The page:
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The Habitat Hut (Re-used Furniture Coop)

By lonniedeohio, Mar 18, 2015 | Updated: May 28, 2015 | | |
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  1. lonniedeohio
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    In The Beginning:

    For years I've wanted chickens, but it wasn't until this past winter I found out I could actually own chickens in town. So this is my little thread about what I'm doing and what its costing. To begin with, I wanted to keep the costs of this venture as low as possible. I like the idea of getting better quality eggs, but I hope to get my return on investment sooner rather than later. With that in mind, my first stop was the local habitat reuse store where I found two desks that look just like a small house. Like they were meant to be. They are also very heavy, which means lots of thick wood in these bad boys. Best of all, total cost was $15.


    The Build:

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    I also found chicken wire on clearance at Lowes for $18 for 150 ft. I plan on reinforcing the bottom around the outside, but I'm hoping it will be sufficient for the run. I'm not sure how far I'll make the run. For starters its going to be an L-Shape around the shed.
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    The stand is made from a no longer needed dog box (RIP Pancho), I'm not including the cost of that lumber in my total since it was bought and used years prior.
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    The box measures about 5' deep and 3' wide. Notice the half inch separation between the inside and outside. I think that is going to be good for insulation during the winter months.
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    I did have a little help with the construction...
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    I'm using the desktop as a door, and cut the nesting boxes into the door. I was originally going to cut a door in the side, but I really like the idea of the air pockets, so I'm going to keep that all intact and make as few cuts into it as possible.
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    the nest boxes are exactly 1x1x1. There was already a hole cut for computer wires and such, I may end up making another hole or just cut this one bigger and add screen. I'm making the rest of the coop fairly air tight and I'm a little worried I may not have enough ventilation.
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    The boxes were cut out of the drawer fronts, and the 4th drawer front is the lid.
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    Added shingles but had to cut back the corner to allow the door to move freely. Used caulking to try to keep it dry.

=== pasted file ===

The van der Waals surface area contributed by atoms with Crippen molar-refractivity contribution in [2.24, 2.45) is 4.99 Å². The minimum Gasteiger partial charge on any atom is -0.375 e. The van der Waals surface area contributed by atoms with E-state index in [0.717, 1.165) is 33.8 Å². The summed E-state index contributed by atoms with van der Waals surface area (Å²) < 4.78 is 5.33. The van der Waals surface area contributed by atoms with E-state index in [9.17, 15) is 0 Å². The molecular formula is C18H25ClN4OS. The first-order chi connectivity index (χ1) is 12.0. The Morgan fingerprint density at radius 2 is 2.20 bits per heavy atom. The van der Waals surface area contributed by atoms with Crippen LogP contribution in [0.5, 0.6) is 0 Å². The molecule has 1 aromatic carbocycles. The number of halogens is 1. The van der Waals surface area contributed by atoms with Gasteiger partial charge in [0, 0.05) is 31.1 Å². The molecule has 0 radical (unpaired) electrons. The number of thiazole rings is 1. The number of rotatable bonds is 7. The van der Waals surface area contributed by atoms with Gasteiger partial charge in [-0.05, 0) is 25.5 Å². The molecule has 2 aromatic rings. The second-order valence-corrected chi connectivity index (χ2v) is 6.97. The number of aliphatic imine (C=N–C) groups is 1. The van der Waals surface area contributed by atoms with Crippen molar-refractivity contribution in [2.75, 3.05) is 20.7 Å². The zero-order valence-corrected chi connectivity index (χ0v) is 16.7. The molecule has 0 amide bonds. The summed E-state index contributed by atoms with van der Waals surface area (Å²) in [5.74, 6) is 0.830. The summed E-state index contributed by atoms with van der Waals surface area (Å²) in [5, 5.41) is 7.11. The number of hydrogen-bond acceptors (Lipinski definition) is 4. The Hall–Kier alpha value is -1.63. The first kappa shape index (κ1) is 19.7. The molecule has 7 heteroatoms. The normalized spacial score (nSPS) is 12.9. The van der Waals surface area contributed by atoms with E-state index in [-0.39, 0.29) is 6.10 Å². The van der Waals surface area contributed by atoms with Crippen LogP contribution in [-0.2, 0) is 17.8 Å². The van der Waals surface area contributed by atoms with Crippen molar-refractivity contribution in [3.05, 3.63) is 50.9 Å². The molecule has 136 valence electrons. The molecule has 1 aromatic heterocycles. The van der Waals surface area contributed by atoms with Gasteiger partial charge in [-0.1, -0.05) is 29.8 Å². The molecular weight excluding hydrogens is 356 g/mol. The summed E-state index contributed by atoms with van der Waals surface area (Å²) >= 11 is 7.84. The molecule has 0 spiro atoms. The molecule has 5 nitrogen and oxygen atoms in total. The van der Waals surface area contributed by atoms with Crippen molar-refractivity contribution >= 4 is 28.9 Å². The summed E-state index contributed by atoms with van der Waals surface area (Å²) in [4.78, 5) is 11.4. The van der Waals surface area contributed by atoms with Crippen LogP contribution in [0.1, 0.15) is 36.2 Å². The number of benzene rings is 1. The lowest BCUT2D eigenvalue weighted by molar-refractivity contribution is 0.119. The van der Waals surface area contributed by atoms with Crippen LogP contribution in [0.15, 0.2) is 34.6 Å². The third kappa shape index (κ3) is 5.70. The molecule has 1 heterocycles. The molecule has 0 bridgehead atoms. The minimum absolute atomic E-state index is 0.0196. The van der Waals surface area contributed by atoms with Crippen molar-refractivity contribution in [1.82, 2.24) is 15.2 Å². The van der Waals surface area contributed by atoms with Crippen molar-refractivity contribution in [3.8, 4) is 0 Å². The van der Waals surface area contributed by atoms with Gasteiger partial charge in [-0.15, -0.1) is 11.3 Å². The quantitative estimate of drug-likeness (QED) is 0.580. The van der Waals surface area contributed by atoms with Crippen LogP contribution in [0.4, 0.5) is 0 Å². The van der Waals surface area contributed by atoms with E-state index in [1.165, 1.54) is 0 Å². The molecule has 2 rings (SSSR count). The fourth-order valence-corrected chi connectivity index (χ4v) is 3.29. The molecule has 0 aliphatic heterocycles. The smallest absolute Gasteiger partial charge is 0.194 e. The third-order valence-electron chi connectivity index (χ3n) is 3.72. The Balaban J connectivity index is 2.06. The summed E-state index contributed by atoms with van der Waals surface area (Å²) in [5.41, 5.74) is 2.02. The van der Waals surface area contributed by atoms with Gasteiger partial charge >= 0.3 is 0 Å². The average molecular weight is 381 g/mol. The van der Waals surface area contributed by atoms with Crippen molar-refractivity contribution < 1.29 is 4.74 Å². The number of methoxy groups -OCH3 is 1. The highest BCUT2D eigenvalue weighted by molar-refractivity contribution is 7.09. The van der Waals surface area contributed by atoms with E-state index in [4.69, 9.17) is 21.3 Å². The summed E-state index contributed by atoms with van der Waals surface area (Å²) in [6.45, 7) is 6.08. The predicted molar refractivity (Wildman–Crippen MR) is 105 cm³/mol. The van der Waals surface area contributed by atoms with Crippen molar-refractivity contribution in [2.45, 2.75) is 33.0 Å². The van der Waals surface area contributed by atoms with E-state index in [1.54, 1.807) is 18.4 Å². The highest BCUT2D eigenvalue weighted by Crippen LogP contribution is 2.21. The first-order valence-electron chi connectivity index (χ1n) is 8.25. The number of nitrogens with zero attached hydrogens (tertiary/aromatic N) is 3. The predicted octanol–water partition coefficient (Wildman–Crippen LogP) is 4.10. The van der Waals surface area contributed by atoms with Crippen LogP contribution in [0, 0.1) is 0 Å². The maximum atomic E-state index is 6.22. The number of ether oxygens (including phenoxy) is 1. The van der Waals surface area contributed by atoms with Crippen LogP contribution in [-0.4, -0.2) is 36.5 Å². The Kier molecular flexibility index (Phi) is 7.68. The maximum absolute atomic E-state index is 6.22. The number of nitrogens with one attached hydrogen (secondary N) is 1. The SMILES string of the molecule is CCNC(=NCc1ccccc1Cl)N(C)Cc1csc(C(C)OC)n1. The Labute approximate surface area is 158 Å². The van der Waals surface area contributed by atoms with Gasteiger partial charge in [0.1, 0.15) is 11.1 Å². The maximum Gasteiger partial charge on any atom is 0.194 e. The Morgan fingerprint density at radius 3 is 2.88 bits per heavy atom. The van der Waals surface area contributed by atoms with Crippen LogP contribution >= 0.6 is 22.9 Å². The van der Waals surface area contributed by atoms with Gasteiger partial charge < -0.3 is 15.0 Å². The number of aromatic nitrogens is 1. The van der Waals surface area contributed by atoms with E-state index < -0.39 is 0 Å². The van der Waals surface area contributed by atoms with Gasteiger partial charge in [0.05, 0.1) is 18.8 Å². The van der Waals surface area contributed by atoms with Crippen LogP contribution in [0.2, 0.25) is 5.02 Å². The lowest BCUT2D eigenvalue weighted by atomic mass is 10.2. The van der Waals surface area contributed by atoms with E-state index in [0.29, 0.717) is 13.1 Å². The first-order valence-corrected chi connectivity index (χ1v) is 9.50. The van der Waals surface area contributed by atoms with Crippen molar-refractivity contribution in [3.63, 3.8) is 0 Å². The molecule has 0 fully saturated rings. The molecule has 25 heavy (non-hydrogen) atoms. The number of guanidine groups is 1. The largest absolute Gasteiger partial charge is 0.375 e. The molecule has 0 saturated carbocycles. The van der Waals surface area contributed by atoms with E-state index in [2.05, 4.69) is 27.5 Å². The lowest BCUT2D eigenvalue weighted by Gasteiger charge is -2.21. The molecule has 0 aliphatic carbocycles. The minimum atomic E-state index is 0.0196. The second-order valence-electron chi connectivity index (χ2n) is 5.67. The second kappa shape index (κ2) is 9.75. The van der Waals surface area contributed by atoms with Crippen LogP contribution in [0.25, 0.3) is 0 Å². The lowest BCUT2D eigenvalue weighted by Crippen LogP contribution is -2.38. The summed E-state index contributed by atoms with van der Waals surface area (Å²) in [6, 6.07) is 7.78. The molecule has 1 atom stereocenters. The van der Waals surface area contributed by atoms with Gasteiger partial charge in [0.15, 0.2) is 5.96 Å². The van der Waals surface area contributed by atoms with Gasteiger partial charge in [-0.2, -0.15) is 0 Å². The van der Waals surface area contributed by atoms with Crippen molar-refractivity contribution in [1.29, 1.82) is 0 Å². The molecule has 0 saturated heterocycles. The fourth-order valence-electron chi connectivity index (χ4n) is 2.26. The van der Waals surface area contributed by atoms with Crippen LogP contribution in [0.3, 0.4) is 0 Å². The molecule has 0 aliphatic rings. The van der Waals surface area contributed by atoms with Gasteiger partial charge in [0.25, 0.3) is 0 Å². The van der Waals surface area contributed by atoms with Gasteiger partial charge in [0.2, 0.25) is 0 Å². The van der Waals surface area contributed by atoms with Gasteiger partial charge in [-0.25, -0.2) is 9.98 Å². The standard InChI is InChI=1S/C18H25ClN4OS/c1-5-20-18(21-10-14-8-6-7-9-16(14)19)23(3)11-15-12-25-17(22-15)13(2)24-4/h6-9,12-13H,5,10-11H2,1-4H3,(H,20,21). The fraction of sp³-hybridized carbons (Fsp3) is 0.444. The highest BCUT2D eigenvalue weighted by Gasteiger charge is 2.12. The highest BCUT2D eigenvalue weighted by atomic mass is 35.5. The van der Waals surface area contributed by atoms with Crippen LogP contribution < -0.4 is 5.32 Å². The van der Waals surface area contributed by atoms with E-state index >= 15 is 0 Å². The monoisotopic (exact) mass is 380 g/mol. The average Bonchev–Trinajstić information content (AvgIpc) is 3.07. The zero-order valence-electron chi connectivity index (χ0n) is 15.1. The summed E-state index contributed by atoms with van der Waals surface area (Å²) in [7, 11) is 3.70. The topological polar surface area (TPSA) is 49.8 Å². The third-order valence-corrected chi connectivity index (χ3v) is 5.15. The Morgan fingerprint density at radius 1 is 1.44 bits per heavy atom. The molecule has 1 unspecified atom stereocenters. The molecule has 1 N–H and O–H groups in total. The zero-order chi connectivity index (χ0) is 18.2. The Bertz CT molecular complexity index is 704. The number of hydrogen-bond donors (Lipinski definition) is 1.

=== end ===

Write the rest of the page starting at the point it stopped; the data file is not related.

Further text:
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    Was worried about waterproofing the nest box so with some creative thinking my buddy and I came up with a removable roof ontop of the next box.
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    Cut in the door and vent holes.
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    Tiles the inside the help with cleaning and water proofing the floor. These were 38 cents a piece so no big budget breaker.
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    Framed in a door and we've got ourselves a coop.
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    The girls are 6 weeks now and enjoying the fresh air.
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    Costs:

    Desks- $15
    Hinges-$10
    Fence-$18
    Shingles-$20
    Lumber-$23 (for door and coop floor)
    Tile, Screws, Caulk -$12

    So for the run and all I'm looking around $100. I'm pretty happy with that.

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Comments

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  1. lonniedeohio
    2 years and no issues. This coop now houses my silkies. Chicken math required I build a bigger coop for the standard sized chickens. (this was never meant to hold 13 girls)
  2. Theegoliath
    Don't you just love Habitat for Humanity! My coup's materials were purchased there as well. Be careful to keep the particle board pieces on your coop dry. They will begin to crumble once water gets to it. Love the ingenuity by putting the two drawer units together on there backs like you did.
  3. alibabba
    great idea, I kept looking at corner armoires at the thrift shops, but they were just too heavy and for some reason when everyone else "reuses" it looks cute, when I do it, it looks like junk in my yard. :(
  4. Sometimesginger
    And a quick sliding door at the top, 4x6 size, with hardware cloth behind it for vents would help your hens out too!
  5. Sometimesginger
    Great job! And what a GREAT FIND! You have a fabulous eye for design! Thanks for sharing, our ladies are in need of a second coop so that when one hen goes broody, i can keep some hatchery chicks for her then they will have a coop all to themselves. :) Awesome post! So glad I joined this group; i need some inspiration some days and I find it here! xoxox
  6. RootsieTootsie
    Love this! I always shop these kind of stores first. I live in a rural town and also have scored new, like new, and decent materials and objects to upcycle at our dump on Saturday mornings. People are soooo wasteful! It's unbelievable!
  7. darina
    This is so cool! I have looked at Habitat Several time, but I am not as handy as you are apparently. :)
  8. twisted-acres-farm
    looks great just be sure to paint or water proof some way any and all particle board. when it gets wet it will swell, rot, stink, discinegrate.
  9. Brookliner
    Be sure to provide plenty of ventilation. More is better than less. Just no drafts.

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